If what the Tsar meant to do and the kindred problems occupied Fricker in one way, they made no less claim on Mervyn's time in another. He was very busy in his office and in the House; he had to help Lord Glentorly to persuade the nation to rely on him. Still he made some opportunities for meeting Trix Trevalla; she was always very ready to meet him when Beaufort Chance and Fricker were not to the fore. He was a man of methodical mind, which he made up slowly. He took things in their order, and gave them their proper proportion of time. He was making his career. It could hardly be doubted that he was also paying attentions, and it was probable that he meant to pay his addresses, to Trix Trevalla. But his progress was leisurely; the disadvantages attaching to her perhaps made him slower, even though in the end he would disregard them. In Trix's eyes he was one or two things worse than leisurely. He was very confident and rather condescending. On this point she did speak to Mrs. Bonfill, expressing some impatience. Mrs. Bonfill was sympathetic as always, but also, as always, wise.
'Well, and if he is, my dear?' Her smile appealed to Trix to admit that everything which she had been objecting to and rebelling against was no more than what any woman of the world would expect and allow for.
Trix's expression was still mutinous. Mrs. Bonfill proceeded with judicial weightiness.
'Now look at Audrey Pollington – you know that big niece of Viola's? Do you suppose that, if Mortimer paid her attentions, she'd complain of him for being condescending? She'd just thank her stars, and take what she could get.' (These very frank expressions are recorded with an apology.)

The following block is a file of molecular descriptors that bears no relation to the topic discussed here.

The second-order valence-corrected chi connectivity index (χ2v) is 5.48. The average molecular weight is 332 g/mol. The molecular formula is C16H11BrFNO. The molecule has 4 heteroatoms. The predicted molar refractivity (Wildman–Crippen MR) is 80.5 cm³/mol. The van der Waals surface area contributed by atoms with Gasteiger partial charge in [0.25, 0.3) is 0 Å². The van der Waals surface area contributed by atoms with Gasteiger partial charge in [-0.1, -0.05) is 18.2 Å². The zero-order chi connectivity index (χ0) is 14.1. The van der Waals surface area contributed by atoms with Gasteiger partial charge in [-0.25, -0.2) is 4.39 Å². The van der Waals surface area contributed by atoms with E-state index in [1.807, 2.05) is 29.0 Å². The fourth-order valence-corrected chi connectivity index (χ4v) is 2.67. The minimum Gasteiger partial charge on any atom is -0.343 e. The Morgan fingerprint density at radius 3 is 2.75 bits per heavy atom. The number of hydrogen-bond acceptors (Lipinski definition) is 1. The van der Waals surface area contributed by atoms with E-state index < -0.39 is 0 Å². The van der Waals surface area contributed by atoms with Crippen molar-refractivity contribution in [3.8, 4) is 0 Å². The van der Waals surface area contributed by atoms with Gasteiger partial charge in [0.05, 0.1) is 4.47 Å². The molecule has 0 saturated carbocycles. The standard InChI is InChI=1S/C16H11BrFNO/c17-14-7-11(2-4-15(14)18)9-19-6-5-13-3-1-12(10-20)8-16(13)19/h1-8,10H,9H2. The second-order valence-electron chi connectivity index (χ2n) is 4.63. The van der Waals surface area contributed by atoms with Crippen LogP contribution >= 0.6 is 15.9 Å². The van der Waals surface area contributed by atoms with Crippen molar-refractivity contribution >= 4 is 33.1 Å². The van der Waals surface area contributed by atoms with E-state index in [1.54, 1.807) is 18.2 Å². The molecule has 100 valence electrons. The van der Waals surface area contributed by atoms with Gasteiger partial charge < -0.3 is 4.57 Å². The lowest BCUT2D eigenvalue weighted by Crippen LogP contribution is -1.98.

'I'm not Audrey Pollington,' muttered Trix, using a weak though common argument.
There are moments when youth is the better for a judicious dose of truth.
'My dear,' remarked Mrs. Bonfill, 'most people would say that what Audrey Pollington didn't mind, you needn't.' Miss Pollington was grand-daughter to a duke (female line), and had a pretty little fortune of her own. Mrs. Bonfill could not be held wrong for seeking to temper her young friend's arrogance.
'It's not my idea of making love, that's all,' said Trix obstinately.
'We live and learn.' Mrs. Bonfill implied that Trix had much to learn. 'Don't lose your head, child,' she added warningly. 'You've made plenty of people envious. Don't give them any chance.' She paused before she asked, 'Do you see much of Beaufort now?'
'A certain amount.' Trix did not wish to be drawn on this point.
'We keep friends,' smiled Trix.
'Yes, that's right. I wouldn't see too much of him, though.'
'Till my lord has made up his mind?'
'Silly!' That one word seemed to Mrs. Bonfill sufficient answer. She had, however, more confidence in Trix than the one word implied. Young women must be allowed their moods, but most of them acted sensibly in the end; that was Mrs. Bonfill's experience.
Trix came and kissed her affectionately; she was fond of Mrs. Bonfill and really grateful to her; it is possible, besides, that she had twinges of conscience; her conversations with Mrs. Bonfill were marked by a good deal of reserve. It was all very well to say that the matters reserved did not concern Mrs. Bonfill, but even Trix in her most independent mood could not feel quite convinced of this. She knew – though she tried not to think of it – that she was playing a double game; in one side of it Mrs. Bonfill was with her and she accepted that lady's help; the other side was sedulously hidden. It was not playing fair. Trix might set her teeth sometimes and declare she would do it, unfair though it was; or more often she would banish thought altogether by a plunge into amusement; but the thought and the consciousness were there. Well, she was not treating anybody half as badly as most people had treated her. She hardened her heart and went forward on her dangerous path, confident that she could keep clear of pitfalls. Only – yes, it was all rather a fight; once or twice she thought of Danes Inn with a half-serious yearning for its quiet and repose.